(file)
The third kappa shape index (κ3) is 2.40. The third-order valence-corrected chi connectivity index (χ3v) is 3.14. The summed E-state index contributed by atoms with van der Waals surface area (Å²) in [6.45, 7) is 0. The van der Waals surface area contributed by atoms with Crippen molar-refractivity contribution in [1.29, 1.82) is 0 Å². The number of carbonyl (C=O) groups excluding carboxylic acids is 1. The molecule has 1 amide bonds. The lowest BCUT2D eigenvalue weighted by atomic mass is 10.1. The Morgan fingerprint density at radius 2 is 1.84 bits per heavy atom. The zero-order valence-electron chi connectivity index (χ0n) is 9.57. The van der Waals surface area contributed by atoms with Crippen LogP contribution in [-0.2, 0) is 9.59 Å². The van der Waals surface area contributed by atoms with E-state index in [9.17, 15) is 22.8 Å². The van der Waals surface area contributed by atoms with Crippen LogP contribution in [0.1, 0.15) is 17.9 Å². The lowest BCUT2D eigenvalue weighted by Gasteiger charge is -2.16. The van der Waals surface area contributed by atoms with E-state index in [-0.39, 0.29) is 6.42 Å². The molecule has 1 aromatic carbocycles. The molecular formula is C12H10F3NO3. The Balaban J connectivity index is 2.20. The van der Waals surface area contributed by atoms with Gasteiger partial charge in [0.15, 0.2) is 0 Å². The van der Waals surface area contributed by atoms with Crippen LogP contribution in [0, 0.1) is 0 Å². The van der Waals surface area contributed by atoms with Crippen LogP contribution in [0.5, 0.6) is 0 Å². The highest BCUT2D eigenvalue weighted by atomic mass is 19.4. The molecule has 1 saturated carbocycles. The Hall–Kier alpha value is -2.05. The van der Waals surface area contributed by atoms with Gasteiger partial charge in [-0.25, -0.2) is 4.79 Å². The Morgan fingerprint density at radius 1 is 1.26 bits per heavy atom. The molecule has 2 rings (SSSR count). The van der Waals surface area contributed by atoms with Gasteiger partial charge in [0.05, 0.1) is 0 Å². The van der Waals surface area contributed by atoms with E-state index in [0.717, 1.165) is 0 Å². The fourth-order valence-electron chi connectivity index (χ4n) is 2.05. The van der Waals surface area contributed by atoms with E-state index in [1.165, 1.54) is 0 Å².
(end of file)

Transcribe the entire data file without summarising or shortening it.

The third kappa shape index (κ3) is 2.40. The third-order valence-corrected chi connectivity index (χ3v) is 3.14. The summed E-state index contributed by atoms with van der Waals surface area (Å²) in [6.45, 7) is 0. The van der Waals surface area contributed by atoms with Crippen molar-refractivity contribution in [1.29, 1.82) is 0 Å². The number of carbonyl (C=O) groups excluding carboxylic acids is 1. The molecule has 1 amide bonds. The lowest BCUT2D eigenvalue weighted by atomic mass is 10.1. The Morgan fingerprint density at radius 2 is 1.84 bits per heavy atom. The zero-order valence-electron chi connectivity index (χ0n) is 9.57. The van der Waals surface area contributed by atoms with Crippen LogP contribution in [-0.2, 0) is 9.59 Å². The van der Waals surface area contributed by atoms with E-state index in [9.17, 15) is 22.8 Å². The van der Waals surface area contributed by atoms with Crippen LogP contribution in [0.1, 0.15) is 17.9 Å². The lowest BCUT2D eigenvalue weighted by Gasteiger charge is -2.16. The van der Waals surface area contributed by atoms with E-state index in [-0.39, 0.29) is 6.42 Å². The molecule has 1 aromatic carbocycles. The molecular formula is C12H10F3NO3. The Balaban J connectivity index is 2.20. The van der Waals surface area contributed by atoms with Gasteiger partial charge in [0.15, 0.2) is 0 Å². The van der Waals surface area contributed by atoms with Crippen LogP contribution in [0, 0.1) is 0 Å². The van der Waals surface area contributed by atoms with Crippen LogP contribution in [0.5, 0.6) is 0 Å². The highest BCUT2D eigenvalue weighted by atomic mass is 19.4. The molecule has 1 saturated carbocycles. The Hall–Kier alpha value is -2.05. The van der Waals surface area contributed by atoms with Gasteiger partial charge in [-0.25, -0.2) is 4.79 Å². The Morgan fingerprint density at radius 1 is 1.26 bits per heavy atom. The molecule has 2 rings (SSSR count). The van der Waals surface area contributed by atoms with Gasteiger partial charge in [0.05, 0.1) is 0 Å². The van der Waals surface area contributed by atoms with E-state index in [0.717, 1.165) is 0 Å². The fourth-order valence-electron chi connectivity index (χ4n) is 2.05. The van der Waals surface area contributed by atoms with E-state index in [1.165, 1.54) is 0 Å².